What is the definition of laissez faire?
The phrase laissez-faire is French and literally means "let [them] do," but it broadly implies "let it be," "let them do as they will," or "leave it alone."
Origins of "Laissez-Faire"
The earliest recorded use of the term "Laissez-faire" in the context of government may have been by French ministers René de Voyer and Marquis d'Argenson, in 1736:
Laissez faire, telle devrait être la devise de toute puissance publique, depuis que le monde est civilisé . . . Détestable principe que celui de ne vouloir grandir que par l'abaissement de nos voisins! Il n'y a que la méchanceté et la malignité du coeur de satisfaites dans ce principe, et l'intérêt y est opposé. Laissez faire, morbleu! Laissez faire!!
Unofficial Translation: Laissez faire, this should be the motto of all public authorities, for as long as the world has been civilized. . . It is a detestable principle that there are those who only want strengthen themselves by the weakening the position of our neighbors! Only the wickedness and malice of the heart are satisfied by this principle, and interest is opposed to it. Laissez-faire, damn it! laissez-faire.
In economics and government, laissez-faire is usually defined as a form of capitalist economic system where government intervention is minimized. In such a system, the government still has an important role to play: it provides a stable, reliable currency for use by all, and it maintains mechanisms for the enforcement of contract law. Fraud and similar concepts are still illegal, and governments are still seen as proper and necessary.
Individual rights are irrelevant, as laissez-faire is not concerned with any concept of individuality - rather, it is concerned with trade. In such a view, any contract entered into willingly is binding on all parties. It is the government's role to ensure that a contract is valid, and that neither party attempts to cheat their way out of it. Technically, Adam Smith's "Invisible Hand of the Marketplace" is a different concept than laissez-faire; the former is a theoretical concept central to the theory of capitalism (primarily involved with the proper setting of prices), while the later is merely a form (i.e. implementation) of capitalism.
The two are easily confused, as laissez-faire can be seen as the closest to a "pure" implementation of the theory of Capitalism as practical.
Criticism of Laissez-Faire
One of the major problems with a laissez-faire system is that it does not take into account serious imbalances in power when negotiating contracts; as such, it tends to be a system often advocated by those already with a large amount of wealth or power, as a laissez-faire system inherently favors those - both in their ability to retain their wealth/power, and the ability to leverage such wealth/power to gain more. This is the primary reason why laissez-faire trade is generally frowned upon - while it may be an economic system where there is low (if any) government intervention or coercion, it is one where there is an very high level of private (primarily corporate) coercion. To provide a simple example, monopolies and cartels are commonplace (and, realistically, encouraged) under laissez-faire, despite the practical evidence that demonstrates unregulated monopolies are universally bad for a society.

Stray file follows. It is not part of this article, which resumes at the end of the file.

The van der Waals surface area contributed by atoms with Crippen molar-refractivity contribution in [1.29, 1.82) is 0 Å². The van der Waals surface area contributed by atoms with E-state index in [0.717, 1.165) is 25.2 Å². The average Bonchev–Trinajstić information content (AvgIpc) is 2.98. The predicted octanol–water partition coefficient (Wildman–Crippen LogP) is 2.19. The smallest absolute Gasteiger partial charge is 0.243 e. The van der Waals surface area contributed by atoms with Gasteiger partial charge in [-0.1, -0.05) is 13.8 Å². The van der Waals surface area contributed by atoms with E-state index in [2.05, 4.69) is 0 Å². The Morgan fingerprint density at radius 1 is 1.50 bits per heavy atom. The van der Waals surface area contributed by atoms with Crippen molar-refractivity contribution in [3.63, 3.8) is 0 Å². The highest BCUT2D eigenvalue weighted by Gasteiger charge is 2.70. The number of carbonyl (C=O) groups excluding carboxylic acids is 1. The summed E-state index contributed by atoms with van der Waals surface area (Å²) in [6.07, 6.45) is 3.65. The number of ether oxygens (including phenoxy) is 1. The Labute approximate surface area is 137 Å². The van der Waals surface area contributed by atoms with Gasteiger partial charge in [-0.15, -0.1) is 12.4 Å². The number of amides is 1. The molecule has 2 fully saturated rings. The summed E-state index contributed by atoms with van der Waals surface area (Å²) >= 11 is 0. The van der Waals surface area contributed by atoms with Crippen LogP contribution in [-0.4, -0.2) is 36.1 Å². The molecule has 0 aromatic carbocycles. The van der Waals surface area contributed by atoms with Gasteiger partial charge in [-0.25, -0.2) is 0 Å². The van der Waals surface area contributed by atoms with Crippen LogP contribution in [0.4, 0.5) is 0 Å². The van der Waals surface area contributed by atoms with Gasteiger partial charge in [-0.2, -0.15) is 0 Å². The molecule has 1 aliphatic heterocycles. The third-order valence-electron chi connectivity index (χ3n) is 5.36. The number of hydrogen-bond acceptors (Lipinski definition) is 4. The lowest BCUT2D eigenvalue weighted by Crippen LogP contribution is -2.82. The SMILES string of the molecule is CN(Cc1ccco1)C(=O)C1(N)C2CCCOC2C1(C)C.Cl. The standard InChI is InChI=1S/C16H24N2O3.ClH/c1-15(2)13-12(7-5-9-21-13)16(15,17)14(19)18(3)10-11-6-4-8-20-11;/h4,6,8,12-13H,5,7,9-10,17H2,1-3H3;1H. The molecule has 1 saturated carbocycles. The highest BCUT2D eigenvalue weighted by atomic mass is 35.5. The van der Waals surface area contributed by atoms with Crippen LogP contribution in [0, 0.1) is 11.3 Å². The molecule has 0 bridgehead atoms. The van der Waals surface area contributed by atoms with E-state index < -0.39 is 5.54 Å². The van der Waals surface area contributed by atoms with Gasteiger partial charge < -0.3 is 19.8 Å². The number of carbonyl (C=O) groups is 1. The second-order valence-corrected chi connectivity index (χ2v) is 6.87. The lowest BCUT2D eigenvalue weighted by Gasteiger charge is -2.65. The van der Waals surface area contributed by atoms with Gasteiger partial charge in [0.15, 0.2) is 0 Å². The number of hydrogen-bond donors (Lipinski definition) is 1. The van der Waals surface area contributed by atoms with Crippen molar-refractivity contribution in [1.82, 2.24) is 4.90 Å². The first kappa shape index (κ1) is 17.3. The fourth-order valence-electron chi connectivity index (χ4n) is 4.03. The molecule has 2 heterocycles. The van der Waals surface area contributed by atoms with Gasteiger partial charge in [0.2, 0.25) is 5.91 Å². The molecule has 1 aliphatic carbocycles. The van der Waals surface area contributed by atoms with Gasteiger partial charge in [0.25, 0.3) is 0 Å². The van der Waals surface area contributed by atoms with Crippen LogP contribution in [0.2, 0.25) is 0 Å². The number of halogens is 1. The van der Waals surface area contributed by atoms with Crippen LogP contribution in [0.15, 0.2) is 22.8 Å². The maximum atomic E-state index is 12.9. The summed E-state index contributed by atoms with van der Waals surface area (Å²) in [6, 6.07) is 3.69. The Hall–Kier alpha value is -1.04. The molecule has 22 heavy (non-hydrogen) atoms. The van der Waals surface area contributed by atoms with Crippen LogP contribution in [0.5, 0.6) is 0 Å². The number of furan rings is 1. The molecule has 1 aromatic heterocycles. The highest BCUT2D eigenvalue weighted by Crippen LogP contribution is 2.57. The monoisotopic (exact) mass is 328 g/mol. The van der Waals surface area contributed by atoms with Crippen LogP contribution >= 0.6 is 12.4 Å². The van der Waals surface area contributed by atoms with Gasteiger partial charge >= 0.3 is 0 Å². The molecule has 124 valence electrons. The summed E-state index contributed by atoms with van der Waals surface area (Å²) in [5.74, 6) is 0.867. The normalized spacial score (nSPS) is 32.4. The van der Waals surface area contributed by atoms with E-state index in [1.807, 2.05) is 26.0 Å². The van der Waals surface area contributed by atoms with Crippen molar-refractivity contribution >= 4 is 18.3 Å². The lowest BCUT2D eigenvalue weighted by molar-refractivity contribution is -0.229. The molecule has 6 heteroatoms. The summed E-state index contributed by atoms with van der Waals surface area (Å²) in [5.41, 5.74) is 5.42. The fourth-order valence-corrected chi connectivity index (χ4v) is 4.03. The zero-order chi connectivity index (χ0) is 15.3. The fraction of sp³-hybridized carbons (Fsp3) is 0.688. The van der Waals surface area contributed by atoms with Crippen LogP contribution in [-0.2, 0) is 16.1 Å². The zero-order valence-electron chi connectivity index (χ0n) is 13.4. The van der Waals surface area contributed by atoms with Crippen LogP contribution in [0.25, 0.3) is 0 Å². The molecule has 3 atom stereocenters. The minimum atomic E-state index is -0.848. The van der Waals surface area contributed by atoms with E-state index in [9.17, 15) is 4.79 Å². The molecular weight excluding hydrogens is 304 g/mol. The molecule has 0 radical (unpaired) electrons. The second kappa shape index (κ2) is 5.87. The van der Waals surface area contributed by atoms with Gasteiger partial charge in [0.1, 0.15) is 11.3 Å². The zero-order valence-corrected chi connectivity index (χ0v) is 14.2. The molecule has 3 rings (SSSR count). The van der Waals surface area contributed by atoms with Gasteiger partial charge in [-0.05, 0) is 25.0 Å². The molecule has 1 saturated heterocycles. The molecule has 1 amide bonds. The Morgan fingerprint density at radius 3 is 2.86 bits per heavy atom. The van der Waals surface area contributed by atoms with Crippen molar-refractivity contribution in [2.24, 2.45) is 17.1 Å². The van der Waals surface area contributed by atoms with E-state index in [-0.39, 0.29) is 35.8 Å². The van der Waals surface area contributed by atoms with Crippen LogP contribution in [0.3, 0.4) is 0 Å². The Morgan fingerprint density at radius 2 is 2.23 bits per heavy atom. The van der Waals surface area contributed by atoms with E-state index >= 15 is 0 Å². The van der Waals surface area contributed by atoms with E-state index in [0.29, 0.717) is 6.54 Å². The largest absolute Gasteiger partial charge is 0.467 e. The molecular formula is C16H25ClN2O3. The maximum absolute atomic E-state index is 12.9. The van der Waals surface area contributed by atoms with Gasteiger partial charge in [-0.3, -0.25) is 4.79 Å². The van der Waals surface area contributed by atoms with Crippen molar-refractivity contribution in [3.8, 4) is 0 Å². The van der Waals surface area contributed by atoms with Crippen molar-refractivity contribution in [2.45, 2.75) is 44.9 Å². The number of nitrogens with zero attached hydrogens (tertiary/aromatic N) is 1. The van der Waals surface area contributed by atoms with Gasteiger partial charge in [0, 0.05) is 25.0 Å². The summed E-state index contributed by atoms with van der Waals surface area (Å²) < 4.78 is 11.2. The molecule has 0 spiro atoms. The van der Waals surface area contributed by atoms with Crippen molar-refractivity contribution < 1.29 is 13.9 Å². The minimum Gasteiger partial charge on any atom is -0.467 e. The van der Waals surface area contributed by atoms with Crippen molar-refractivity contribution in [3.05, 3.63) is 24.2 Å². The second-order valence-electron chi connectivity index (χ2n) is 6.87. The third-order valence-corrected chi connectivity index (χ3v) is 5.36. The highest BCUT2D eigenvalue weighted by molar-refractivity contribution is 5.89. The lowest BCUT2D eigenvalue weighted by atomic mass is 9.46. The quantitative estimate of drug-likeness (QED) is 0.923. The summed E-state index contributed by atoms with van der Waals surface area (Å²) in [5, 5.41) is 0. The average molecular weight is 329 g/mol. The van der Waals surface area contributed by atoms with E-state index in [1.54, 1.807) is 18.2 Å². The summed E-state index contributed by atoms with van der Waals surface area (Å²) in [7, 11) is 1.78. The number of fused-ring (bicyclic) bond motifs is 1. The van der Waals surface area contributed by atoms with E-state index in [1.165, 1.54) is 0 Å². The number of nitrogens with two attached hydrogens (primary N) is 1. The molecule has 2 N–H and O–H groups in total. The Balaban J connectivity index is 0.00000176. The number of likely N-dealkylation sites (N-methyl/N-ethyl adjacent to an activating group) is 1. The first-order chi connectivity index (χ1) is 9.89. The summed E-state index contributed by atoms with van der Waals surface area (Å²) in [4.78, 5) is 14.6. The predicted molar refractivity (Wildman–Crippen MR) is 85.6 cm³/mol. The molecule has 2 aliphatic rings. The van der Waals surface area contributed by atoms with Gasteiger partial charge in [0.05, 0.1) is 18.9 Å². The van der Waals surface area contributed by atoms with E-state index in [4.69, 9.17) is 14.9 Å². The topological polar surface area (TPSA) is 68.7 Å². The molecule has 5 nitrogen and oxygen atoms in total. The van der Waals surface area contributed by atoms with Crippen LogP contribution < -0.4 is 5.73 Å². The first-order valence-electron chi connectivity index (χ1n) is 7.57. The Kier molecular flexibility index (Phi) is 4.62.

This is not to say that laissez-faire does not have interesting and valuable concepts - however, slavish worship of any economic theory is a bad idea, and laissez-faire has just as serious problems with practical implementation as does theories such as Marxism.
Laissez faire is a policy of letting things take their own course without interfering.
Laissez-faire is the theory or system of government that upholds the autonomous character of the economic order, believing that government should intervene as little as possible in the direction of economic affairs. It is pretty much, in other words, the economic policy in which government keeps its hands off the economy (laissez-faire literally means "hands off").
Laissez faire is a policy, in which things are let to take their
own course, without interfering.
Laissez-faire means letting things happen naturally without interfering. It is typically used in a political or economic context.